Sept 29, 2006 - UCSB Fashion is a Mixed Bag
This year the dedicated staff of edhat.com was prepared. For the last two years (2004 & 2005), we have gone to UCSB at the beginning of the school year to study the fashion trend lines and the skirt hemlines. But the last two years, we haven’t found much. Both years we concluded that the trend is no trend, and the only fashionable thing is not to be fashionable.
So yesterday when the dedicated staff was on the scene at the UCSB b-seen, we were not surprised that there was no runway fashion or new-age movement.
There were people wearing shorts, and cut-off skirts. There were strappy tees and big sunglasses. There were boys on iPods and girls on cell phones. There were people riding their bikes while calling home.
The brightest colors we saw were on bicycles. We saw one male student on a blue bike with matching blue pants. We saw another male student on a green bike with a green shirt. We saw one skirt that was too high, a handful of logos, and an armful of jeans.
To the delight of our fashion sensibility, we didn’t see any saggy jeans. And, we only saw one exposed belly.
Also missing from view were beanies, excessive piercing, and unusually colored hair.
The person with the most outrageous fashion on campus was John Palminteri, who wore his traditional jacket and tie. He was on campus doing his annual story as well.
But three cheers for the dedicated staff! The biggest fashion trend we saw was the very item that we went there to see. If you look at all the fall styles this year, big bags are in. And at UCSB yesterday, big bags were big – both in size and popularity. In fact, as we found using the tools of our trade (tally counters), there were more bags than backpacks.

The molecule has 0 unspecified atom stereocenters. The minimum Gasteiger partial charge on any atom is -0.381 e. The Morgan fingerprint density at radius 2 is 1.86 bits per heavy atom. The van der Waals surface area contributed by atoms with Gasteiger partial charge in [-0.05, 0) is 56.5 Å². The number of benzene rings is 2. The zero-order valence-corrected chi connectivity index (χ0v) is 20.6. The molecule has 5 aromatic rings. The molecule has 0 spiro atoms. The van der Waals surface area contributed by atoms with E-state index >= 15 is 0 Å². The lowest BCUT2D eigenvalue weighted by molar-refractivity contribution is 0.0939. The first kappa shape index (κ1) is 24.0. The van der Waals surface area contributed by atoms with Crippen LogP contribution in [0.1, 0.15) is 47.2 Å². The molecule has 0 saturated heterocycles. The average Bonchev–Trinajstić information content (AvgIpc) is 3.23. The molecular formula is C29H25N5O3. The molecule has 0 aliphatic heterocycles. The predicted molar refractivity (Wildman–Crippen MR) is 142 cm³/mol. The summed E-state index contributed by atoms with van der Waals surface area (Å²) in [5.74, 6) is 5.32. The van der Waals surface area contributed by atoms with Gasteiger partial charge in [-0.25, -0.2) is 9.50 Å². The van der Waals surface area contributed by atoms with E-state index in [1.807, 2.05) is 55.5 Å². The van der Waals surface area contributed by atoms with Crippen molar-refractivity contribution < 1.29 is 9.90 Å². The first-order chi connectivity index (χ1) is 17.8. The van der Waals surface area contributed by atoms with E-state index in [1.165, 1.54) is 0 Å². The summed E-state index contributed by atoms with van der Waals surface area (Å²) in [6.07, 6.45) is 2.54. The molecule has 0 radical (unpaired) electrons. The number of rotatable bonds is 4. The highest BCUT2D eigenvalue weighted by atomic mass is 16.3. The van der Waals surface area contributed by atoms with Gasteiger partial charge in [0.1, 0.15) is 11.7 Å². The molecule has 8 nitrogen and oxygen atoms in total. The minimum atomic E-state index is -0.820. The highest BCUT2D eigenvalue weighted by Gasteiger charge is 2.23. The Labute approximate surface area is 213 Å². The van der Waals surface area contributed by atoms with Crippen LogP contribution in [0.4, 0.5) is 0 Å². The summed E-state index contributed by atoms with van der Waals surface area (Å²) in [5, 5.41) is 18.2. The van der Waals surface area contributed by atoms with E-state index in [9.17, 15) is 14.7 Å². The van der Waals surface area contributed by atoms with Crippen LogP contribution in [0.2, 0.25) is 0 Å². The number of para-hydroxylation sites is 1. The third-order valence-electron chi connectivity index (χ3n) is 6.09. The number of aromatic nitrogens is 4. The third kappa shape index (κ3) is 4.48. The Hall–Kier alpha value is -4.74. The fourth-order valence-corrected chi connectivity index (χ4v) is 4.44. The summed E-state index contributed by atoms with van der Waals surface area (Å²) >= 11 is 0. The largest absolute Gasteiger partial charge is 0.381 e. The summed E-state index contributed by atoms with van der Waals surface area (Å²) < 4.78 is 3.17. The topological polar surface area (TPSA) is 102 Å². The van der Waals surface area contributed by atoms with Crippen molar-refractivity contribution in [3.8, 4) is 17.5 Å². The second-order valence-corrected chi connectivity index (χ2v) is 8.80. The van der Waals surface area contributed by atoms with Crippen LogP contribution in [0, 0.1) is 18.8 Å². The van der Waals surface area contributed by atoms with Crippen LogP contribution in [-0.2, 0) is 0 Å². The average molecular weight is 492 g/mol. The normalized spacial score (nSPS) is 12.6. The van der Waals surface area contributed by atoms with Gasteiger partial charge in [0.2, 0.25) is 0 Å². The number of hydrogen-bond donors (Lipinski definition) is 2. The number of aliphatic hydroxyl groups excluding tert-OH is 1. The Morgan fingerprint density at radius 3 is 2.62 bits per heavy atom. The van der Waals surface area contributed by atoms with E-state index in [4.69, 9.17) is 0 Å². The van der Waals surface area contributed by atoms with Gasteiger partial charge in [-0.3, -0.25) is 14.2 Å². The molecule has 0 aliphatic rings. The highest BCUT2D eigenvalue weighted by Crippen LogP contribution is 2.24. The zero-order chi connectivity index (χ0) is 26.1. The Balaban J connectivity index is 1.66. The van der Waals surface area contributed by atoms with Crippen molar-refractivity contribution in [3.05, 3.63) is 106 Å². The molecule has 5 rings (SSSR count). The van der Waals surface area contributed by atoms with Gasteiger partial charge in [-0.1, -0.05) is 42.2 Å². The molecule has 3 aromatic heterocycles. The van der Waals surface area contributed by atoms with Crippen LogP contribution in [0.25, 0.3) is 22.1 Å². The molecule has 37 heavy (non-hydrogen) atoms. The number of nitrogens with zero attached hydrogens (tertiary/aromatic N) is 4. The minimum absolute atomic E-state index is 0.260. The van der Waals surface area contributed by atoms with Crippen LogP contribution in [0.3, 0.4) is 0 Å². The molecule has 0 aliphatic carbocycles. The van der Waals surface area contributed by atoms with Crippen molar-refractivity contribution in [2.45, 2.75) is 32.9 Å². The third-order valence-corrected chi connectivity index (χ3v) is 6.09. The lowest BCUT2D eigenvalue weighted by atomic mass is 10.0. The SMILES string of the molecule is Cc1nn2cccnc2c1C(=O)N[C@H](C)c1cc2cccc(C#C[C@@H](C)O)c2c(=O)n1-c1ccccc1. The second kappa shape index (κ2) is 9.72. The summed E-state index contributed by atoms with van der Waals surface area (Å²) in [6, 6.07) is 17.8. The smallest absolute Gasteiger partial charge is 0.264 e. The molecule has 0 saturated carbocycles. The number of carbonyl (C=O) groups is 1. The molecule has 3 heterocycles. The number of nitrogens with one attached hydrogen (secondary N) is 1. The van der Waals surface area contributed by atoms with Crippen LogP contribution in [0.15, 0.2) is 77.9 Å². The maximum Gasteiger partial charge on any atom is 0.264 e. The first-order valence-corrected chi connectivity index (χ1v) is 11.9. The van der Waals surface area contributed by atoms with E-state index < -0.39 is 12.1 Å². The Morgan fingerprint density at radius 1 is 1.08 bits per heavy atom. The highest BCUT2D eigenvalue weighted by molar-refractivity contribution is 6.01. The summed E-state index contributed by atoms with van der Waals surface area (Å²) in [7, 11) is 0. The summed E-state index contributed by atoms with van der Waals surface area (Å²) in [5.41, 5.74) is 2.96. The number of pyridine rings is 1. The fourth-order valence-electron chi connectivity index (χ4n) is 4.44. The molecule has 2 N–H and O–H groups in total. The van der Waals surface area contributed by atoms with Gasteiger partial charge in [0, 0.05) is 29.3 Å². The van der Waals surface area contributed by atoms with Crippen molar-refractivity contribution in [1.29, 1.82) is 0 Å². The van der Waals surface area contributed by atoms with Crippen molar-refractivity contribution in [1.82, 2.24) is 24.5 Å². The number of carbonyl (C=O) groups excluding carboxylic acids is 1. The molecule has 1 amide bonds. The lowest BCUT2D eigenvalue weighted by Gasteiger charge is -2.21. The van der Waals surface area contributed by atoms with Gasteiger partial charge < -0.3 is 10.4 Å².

The big bags came in all shapes but only one size (big). There were messenger bags and hobo bags and good old-fashioned tote bags like our moms (we?)
used to carry. There were leopard prints, and Juicy brands and UCSB logos. And they were mostly loaded down like large pieces of luggage.
Even the bicyclists without baskets were carrying big bags on their shoulders as they pedaled to and from class. It looked cumbersome as the weight of the bags pulled the strap down, trying to yank it off the shoulders. It can’t be safe. And, it makes talking on the cell phone while biking that much more difficult.
Overall, only 47% of women students who carried some kind of book carrying aid carried a backpack. Yesterday, dedicated subscriber Music Man wrote in to tell us that the DP Chargers are blue and GOLD, not blue and yellow as we reported. He also guessed 47% exactly in the contest. We just finished restocking our t-shirt supply, but we haven’t done so with hats. We hope that Music Man, a known collector of hats, will accept a t-shirt instead.
We took some pictures while we were at UCSB.
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